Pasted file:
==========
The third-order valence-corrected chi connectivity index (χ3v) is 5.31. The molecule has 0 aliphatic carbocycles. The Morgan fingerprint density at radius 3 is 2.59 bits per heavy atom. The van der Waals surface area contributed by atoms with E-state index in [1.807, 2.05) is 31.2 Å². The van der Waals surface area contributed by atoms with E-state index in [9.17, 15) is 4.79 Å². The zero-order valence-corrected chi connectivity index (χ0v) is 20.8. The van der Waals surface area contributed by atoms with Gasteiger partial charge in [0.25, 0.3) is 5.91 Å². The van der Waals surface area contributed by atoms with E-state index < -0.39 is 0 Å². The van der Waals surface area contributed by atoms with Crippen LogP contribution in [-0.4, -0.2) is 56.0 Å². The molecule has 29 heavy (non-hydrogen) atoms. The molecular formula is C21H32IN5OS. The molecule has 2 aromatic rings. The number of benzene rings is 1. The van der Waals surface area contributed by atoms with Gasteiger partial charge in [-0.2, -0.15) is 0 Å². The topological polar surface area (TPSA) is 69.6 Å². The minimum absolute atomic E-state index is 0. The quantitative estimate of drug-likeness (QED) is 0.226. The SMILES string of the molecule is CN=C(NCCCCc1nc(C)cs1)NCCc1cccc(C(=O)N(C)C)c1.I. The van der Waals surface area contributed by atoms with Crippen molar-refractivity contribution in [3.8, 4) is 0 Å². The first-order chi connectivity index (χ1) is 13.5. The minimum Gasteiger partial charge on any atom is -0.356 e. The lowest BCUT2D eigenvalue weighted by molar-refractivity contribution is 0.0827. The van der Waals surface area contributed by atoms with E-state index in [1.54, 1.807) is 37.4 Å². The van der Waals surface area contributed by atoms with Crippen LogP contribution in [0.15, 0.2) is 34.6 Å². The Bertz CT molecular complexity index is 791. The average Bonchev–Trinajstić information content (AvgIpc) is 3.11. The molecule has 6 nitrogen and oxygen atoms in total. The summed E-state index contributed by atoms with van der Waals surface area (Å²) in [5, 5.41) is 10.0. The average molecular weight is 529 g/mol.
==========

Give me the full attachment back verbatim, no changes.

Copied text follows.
The third-order valence-corrected chi connectivity index (χ3v) is 5.31. The molecule has 0 aliphatic carbocycles. The Morgan fingerprint density at radius 3 is 2.59 bits per heavy atom. The van der Waals surface area contributed by atoms with E-state index in [1.807, 2.05) is 31.2 Å². The van der Waals surface area contributed by atoms with E-state index in [9.17, 15) is 4.79 Å². The zero-order valence-corrected chi connectivity index (χ0v) is 20.8. The van der Waals surface area contributed by atoms with Gasteiger partial charge in [0.25, 0.3) is 5.91 Å². The van der Waals surface area contributed by atoms with E-state index < -0.39 is 0 Å². The van der Waals surface area contributed by atoms with Crippen LogP contribution in [-0.4, -0.2) is 56.0 Å². The molecule has 29 heavy (non-hydrogen) atoms. The molecular formula is C21H32IN5OS. The molecule has 2 aromatic rings. The number of benzene rings is 1. The van der Waals surface area contributed by atoms with Gasteiger partial charge in [-0.2, -0.15) is 0 Å². The topological polar surface area (TPSA) is 69.6 Å². The minimum absolute atomic E-state index is 0. The quantitative estimate of drug-likeness (QED) is 0.226. The SMILES string of the molecule is CN=C(NCCCCc1nc(C)cs1)NCCc1cccc(C(=O)N(C)C)c1.I. The van der Waals surface area contributed by atoms with Crippen molar-refractivity contribution in [3.8, 4) is 0 Å². The first-order chi connectivity index (χ1) is 13.5. The minimum Gasteiger partial charge on any atom is -0.356 e. The lowest BCUT2D eigenvalue weighted by molar-refractivity contribution is 0.0827. The van der Waals surface area contributed by atoms with E-state index in [1.54, 1.807) is 37.4 Å². The van der Waals surface area contributed by atoms with Crippen LogP contribution in [0.15, 0.2) is 34.6 Å². The Bertz CT molecular complexity index is 791. The average Bonchev–Trinajstić information content (AvgIpc) is 3.11. The molecule has 6 nitrogen and oxygen atoms in total. The summed E-state index contributed by atoms with van der Waals surface area (Å²) in [5, 5.41) is 10.0. The average molecular weight is 529 g/mol.